The Weight of It All
April 29, 2015
by Martha Spong
(A view from the Peak to Peak Highway near Boulder, Colorado – April 20, 2015)
Last week I traveled to Boulder, Colorado, to hear my son play in his graduate clarinet recital. I’ve been to many of his recitals and concerts, of course, as he moved from elementary school band to an arts high school and a conservatory. The environment of a concert hall is familiar; I know what to expect.
The larger environment, however, felt quite unfamiliar. I’ve never been to Colorado and have only seen the Rocky Mountains from the west and at a great distance. When you fly into Denver, there they are, rising to fill the horizon, so high they are in the clouds. During our visit, we drove through an open section of the Rocky Mountain National Park, prepared for the kind of cool day you might get in the spring, but with no idea what that might really mean at 9000 feet of elevation and above. As the road ascended another 1000 feet, to Bear Lake, the sky greyed and the clouds descended. In the parking lot we noted that around us were people in winter coats, with their snow shoes at the ready, parking their four wheel drive vehicles. We chuckled about our rented Mazda 2 and becoming one of those stories you read about the people unprepared for extreme weather, just as the snow began to fall. We turned back and drove down the mountain.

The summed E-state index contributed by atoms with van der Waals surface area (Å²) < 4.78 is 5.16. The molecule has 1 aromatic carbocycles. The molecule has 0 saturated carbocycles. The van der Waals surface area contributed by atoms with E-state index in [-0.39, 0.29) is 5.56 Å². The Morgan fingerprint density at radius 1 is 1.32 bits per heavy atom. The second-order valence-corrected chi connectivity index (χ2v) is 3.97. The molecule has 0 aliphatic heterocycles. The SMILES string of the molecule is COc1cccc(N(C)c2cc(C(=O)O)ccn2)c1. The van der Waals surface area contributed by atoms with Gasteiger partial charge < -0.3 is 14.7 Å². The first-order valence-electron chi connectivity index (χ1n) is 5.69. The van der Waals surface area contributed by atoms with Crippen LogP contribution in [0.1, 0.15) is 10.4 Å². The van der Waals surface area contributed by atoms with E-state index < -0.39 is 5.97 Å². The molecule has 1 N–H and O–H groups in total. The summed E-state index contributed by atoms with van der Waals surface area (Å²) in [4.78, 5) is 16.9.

The same thing happened on our second drive, two days later, on the Peak to Peak Highway. The highway runs up and down, across peaks, but still thousands – and I do not exaggerate – thousands of feet below the magnificent peaks we could see in the distance, when the clouds did not close around them. At that elevation, the air is thin, and it weighs heavily on those who have not acclimated to it.
The weight feels much like the burden of a shock or a loss. You can’t put it down. It just sits on your chest, even while you can see the beautiful view of the world around you. In those 50 days after the Resurrection, the world must have looked beautiful and hopeful; after all, Jesus had risen. Yet I wonder if the shock of both his death and his resurrection didn’t press on his friends like the altitude of an unfamiliar landscape.
Close your eyes and let yourself feel the weight of the Resurrection.
What a thoughtful perspective on shock and grief and its invisible, undeniable weight.